School must be back in session, because the terms “cliff notes legend of sleepy hollow” are driving people here in droves.
It’s not Cliff’s Notes, but I did talk a bit about Irving’s story right here. But really, just go read Irving’s story. It’s short (Irving’s called the Father of the American short story for a reason). And if you base your paper on the Johnny Depp movie, you’re in big trouble. Just sayin’.
“U.S. Forces Nine Major Banks To Accept Partial Nationalization,” reads the front page, stacked-and-centered banner headline on today’s Washington Post — making this about the fifteenth day in a row we’ve seen an enormous banner headline in a newspaper that isn’t normally known for such drama above the fold.* And as I do every day, I shake my head at the headlines, make a quick scan through the lead stories, and eventually lose interest before the stories make their jumps to the inner pages. I just don’t get it.
As I tell my coworkers every day, I wish I understood all this stuff better, because I know it’s important. Yet, I feel completely lost.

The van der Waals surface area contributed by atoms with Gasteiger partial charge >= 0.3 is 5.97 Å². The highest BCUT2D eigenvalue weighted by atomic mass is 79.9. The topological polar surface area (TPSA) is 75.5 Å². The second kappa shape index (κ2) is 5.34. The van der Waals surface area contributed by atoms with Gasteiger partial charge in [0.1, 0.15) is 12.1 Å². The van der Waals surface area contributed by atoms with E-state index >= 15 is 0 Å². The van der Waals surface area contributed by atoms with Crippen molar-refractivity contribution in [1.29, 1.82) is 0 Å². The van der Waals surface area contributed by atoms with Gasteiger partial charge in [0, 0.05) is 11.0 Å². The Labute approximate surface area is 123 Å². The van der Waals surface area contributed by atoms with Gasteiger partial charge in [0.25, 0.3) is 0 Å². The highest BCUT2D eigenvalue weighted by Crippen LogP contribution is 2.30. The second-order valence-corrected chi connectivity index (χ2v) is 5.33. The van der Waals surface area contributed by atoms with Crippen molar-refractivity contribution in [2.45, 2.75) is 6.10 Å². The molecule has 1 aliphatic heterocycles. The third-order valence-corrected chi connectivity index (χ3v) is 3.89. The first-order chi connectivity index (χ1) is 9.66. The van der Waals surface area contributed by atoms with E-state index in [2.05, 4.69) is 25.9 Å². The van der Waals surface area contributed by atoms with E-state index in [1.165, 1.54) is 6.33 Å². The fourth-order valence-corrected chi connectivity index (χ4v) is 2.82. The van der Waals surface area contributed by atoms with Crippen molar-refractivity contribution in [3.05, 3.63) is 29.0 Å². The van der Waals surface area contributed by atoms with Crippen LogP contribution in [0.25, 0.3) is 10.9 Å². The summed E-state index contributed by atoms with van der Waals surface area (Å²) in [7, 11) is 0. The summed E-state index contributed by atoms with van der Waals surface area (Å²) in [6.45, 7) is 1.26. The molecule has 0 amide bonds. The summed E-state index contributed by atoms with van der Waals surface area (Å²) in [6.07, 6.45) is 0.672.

Today I was pointed toward this website: The Money Meltdown: Everything You Need To Know About the Global Money Crisis. Site creator Matt Thompson — an online journalist and blogger — says he established the site as a way of pulling together “useful, authoritative, and comprehensive information about our current financial crisis in an accessible way.”
As someone completely baffled by finance, banks, and stock markets, Matt’s page is just what I needed — and maybe you’ll find it of some use as well. Click here to go get it.
* Okay, I’ll amend that to add, “at least not when it comes to finance and the stock market.” We see our share of big headlines when it’s politics, not finance. We leave that to those snooty New York newspapers….